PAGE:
Rank: __________ Badge Number _______________
     
  9. I get really sick and tired of every time I buy something there, I have
    to wait in line for a salesdroid to finish up selling a cell phone to
    someone who hasn't a clue. It takes forever... Paperwork, explanations
    of what they're signing, etc. One guy ahead of me waited and waited,
    and then asked the droid how long he was going to be. The droid said a
    few more minutes, and he just got disgusted and tossed the goods on the
    counter and left. I walked back to the shelves and put the couple
    things I had back on the pins, and left.

    Somehow I get the feeling more and more that they're really not in the
    business of selling anything other than cell phones, satellite dishes
    and xmas toys. And the 'droids admit it; they have first-hand
    experience.
     
  10. You mean WAS good for. They have cut back on their stock of same parts
    to the point where the stores have a small fraction of the selection
    they used to have. Now you have to order those parts thru the catalog
    or online. :-(
     
  11. I just tell them "declined" and they put declined in there.
     
  12. Easy for you to say. Talk's cheap, tell us if you've ever not backed
    down in such a situation.

    Besides, he got his revenge in the end. The manager was gone.
     
  13. Grinder

    Grinder Guest

    There's probably someone named Dee Kline that's pissed at you.
    http://www.snopes.com/autos/law/noplate.asp
     
  14. My experience is that there is a constant turnover of salesdroids,
    mainly because the pay isn't good. They are paid on a commission basis,
    and if they don't sell a lot of high profit items like satellite dishes
    and cellphones, then they don't make much money.
     
  15. The impression I got was that the CoCo was a toy. But I boguth a Model
    100 and it was a toy, but it was a _portable_ toy. Cost me a thousand
    dollars the week it came out.
     
  16. I don't know what country you'e from, but that kind of stuff is illegal
    in the U.S.

     
  17. kony

    kony Guest

    Is there a law against consensual polygraphs?
    I'd imagine their lawyers have kept questioning within legal
    boundaries, even if offensive. Certainly the law cannot
    effectively eliminate offensive behavior.
     
  18. Grinder

    Grinder Guest

    They never really got cheap. I'm glad mine lasted for the duration of
    all my lab classes.
     
  19. Obfus Kataa

    Obfus Kataa Guest

    Sat, 31 Jul 2004 (20:16 -0700 UTC) Watson A.Name - "Watt Sun, the Dark...:
    I was in the US, but I am not sure to which kind of Stuff you refer.

    Polygraph? It was not illegal in 1978 to use it for employment screening.
    Unless you can cite a statute, I do not believe it is currently illegal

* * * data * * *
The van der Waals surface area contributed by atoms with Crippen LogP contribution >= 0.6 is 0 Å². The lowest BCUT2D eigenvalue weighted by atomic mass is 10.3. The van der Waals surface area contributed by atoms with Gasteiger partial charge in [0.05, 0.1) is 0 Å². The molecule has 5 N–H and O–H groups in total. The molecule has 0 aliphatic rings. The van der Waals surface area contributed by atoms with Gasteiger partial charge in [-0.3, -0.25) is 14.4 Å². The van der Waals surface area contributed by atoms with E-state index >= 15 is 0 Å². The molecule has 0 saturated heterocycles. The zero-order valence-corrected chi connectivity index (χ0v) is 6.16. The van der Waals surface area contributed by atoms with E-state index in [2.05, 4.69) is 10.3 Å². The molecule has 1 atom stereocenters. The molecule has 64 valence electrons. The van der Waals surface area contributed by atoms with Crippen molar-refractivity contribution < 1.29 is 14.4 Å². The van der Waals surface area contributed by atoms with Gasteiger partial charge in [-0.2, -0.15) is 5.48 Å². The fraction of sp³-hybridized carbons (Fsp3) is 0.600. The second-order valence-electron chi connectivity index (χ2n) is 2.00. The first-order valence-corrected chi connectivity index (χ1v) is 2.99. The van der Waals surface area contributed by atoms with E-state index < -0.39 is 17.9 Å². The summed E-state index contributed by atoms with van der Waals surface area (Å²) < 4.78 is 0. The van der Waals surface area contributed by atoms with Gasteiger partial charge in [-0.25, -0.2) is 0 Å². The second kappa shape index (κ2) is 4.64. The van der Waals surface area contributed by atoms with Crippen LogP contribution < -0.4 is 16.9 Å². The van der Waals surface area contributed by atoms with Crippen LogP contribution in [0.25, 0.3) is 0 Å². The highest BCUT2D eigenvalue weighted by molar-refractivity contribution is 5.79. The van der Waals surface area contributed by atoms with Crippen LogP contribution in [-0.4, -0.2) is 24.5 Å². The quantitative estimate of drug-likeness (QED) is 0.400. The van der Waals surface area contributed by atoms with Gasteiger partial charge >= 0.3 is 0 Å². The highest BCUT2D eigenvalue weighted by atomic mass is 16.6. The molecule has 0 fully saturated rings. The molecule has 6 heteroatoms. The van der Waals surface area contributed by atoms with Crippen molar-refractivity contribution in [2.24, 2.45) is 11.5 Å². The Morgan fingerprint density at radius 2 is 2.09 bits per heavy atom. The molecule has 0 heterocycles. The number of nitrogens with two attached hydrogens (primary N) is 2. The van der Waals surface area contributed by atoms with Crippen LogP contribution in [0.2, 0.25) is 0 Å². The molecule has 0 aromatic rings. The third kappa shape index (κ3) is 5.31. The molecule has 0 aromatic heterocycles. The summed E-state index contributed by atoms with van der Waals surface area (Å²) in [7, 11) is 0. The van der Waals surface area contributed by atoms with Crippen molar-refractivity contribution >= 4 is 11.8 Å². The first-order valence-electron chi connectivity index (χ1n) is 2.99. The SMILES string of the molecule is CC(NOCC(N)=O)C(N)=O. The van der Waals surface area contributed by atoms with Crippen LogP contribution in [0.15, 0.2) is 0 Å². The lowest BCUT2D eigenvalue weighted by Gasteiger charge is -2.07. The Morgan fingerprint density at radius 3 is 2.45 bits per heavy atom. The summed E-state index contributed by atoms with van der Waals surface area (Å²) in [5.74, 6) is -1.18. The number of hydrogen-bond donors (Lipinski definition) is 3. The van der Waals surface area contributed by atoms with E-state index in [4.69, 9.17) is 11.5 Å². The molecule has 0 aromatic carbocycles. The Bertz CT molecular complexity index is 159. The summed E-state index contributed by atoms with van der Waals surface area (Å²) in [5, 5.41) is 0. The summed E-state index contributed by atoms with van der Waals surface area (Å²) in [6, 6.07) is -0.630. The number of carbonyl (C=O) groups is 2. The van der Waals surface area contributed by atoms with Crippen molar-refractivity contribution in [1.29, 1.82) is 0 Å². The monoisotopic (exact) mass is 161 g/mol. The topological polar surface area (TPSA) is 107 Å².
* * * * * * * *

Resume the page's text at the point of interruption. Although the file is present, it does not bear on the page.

(federally) for a private company to ask invasive questions in interviews.

    Explosives tracking? Now, I need a GIF. Please, also cite a US statute
    that makes it illegal for a federal enforcement agency to subpoena records
    of the sale of a part found in an illegal explosive device.

    I do recall reading an article in the _New York Times_ about a bomb that was
    tracked to Radio Shack. I also recall the article stating that the
    government hoped that the RS practice of recording information about their
    sales would help them track the part to its place of purchase. It wasn't
    that they could say Jenny Truepwop bought this part. Rather it was these
    1000 people have bought this part in these 425 locations. Now, of those 425
    locations, other evidence points to these 4. Of these four, we have
    interviewed a suspect in this location. In fact, it was Theodore
    Kaczynski's use of difficult-to-trace supplies that partly accounted for the
    difficulty in his being caught.

    In the Linda Tripp case (not explosives) the following Tandy statement was
    issued:
    "Pursuant to a subpoena from the Maryland State Prosecutor, Radio Shack has
    provided sales records of a recording device purchased by Linda Tripp... A
    Radio Shack store manager and sales associate were also subpoenaed and did
    testify before the Maryland grand jury. It is Radio Shack's policy to inform
    customers who purchase recording devices that it is illegal to record
    someone without their consent in the state of Maryland."

    --
    oK+++
    #!/usr/bin/perl
    map{print substr(x('-"B!?455!0TLO7\'Q/*0``'),($_=ord)>>4,1)x($_%16)}split
    "",x('M`[email protected]`3%!46%Q$H$3D0$2D1(BH;$2H0$5D2(3D1B!H0$8D1.1)[email protected]`1B'.
    'A&<[email protected][email protected]*!`1F1*8$"$0``');sub x{unpack"u",$_[0]}
    12:18 up 53 days, 14:03, 1 user, load averages: 0.16 0.43 0.54
     
  20. John Miller

    John Miller Guest

    Obfus Kataa wrote to someone:
    There are quite a number of types of questions which are federally illegal
    to ask of potential employees. Most relate to things that could be held to
    be discriminatory (for example, just one seemingly innocuous question out
    of hundreds you will break the law if you ask is, "do you have children?").
    General rule for interviewers who don't want to have to memorize all the
    statues is, if the question doesn't relate directly to job requirements,
    it's safer not to ask it.

    --
    John Miller
    Email address: domain, n4vu.com; username, jsm

    Always do right. This will gratify some people and astonish the rest.
    -Mark Twain